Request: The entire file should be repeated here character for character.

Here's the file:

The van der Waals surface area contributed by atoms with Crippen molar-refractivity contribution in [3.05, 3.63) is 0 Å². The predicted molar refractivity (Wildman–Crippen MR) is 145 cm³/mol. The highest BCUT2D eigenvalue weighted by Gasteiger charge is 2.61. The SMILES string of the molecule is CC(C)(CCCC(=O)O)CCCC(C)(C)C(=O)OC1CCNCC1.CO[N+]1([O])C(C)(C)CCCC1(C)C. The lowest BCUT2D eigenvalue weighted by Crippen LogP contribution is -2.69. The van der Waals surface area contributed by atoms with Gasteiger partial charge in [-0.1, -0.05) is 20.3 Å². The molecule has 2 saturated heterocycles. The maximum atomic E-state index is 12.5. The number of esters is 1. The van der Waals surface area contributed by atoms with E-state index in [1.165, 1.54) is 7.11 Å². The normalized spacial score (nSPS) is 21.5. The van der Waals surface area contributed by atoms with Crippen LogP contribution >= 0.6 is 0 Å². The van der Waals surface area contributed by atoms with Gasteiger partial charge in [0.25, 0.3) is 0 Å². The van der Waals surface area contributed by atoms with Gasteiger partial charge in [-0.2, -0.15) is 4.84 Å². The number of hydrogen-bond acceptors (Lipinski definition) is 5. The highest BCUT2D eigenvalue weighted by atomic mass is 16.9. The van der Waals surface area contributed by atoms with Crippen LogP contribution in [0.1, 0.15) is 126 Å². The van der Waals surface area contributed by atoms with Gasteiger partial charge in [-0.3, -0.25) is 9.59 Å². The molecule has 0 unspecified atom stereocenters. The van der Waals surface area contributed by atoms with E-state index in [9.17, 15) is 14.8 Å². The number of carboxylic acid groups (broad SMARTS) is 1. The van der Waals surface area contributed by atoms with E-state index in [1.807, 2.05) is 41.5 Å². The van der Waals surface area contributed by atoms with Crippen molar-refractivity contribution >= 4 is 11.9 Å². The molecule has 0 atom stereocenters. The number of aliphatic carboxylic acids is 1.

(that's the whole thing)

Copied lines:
The van der Waals surface area contributed by atoms with Crippen molar-refractivity contribution in [3.05, 3.63) is 0 Å². The predicted molar refractivity (Wildman–Crippen MR) is 145 cm³/mol. The highest BCUT2D eigenvalue weighted by Gasteiger charge is 2.61. The SMILES string of the molecule is CC(C)(CCCC(=O)O)CCCC(C)(C)C(=O)OC1CCNCC1.CO[N+]1([O])C(C)(C)CCCC1(C)C. The lowest BCUT2D eigenvalue weighted by Crippen LogP contribution is -2.69. The van der Waals surface area contributed by atoms with Gasteiger partial charge in [-0.1, -0.05) is 20.3 Å². The molecule has 2 saturated heterocycles. The maximum atomic E-state index is 12.5. The number of esters is 1. The van der Waals surface area contributed by atoms with E-state index in [1.165, 1.54) is 7.11 Å². The normalized spacial score (nSPS) is 21.5. The van der Waals surface area contributed by atoms with Crippen LogP contribution >= 0.6 is 0 Å². The van der Waals surface area contributed by atoms with Gasteiger partial charge in [0.25, 0.3) is 0 Å². The van der Waals surface area contributed by atoms with Gasteiger partial charge in [-0.2, -0.15) is 4.84 Å². The number of hydrogen-bond acceptors (Lipinski definition) is 5. The highest BCUT2D eigenvalue weighted by atomic mass is 16.9. The van der Waals surface area contributed by atoms with Crippen LogP contribution in [0.1, 0.15) is 126 Å². The van der Waals surface area contributed by atoms with Gasteiger partial charge in [-0.3, -0.25) is 9.59 Å². The molecule has 0 unspecified atom stereocenters. The van der Waals surface area contributed by atoms with E-state index in [9.17, 15) is 14.8 Å². The number of carboxylic acid groups (broad SMARTS) is 1. The van der Waals surface area contributed by atoms with E-state index in [1.807, 2.05) is 41.5 Å². The van der Waals surface area contributed by atoms with Crippen molar-refractivity contribution >= 4 is 11.9 Å². The molecule has 0 atom stereocenters. The number of aliphatic carboxylic acids is 1.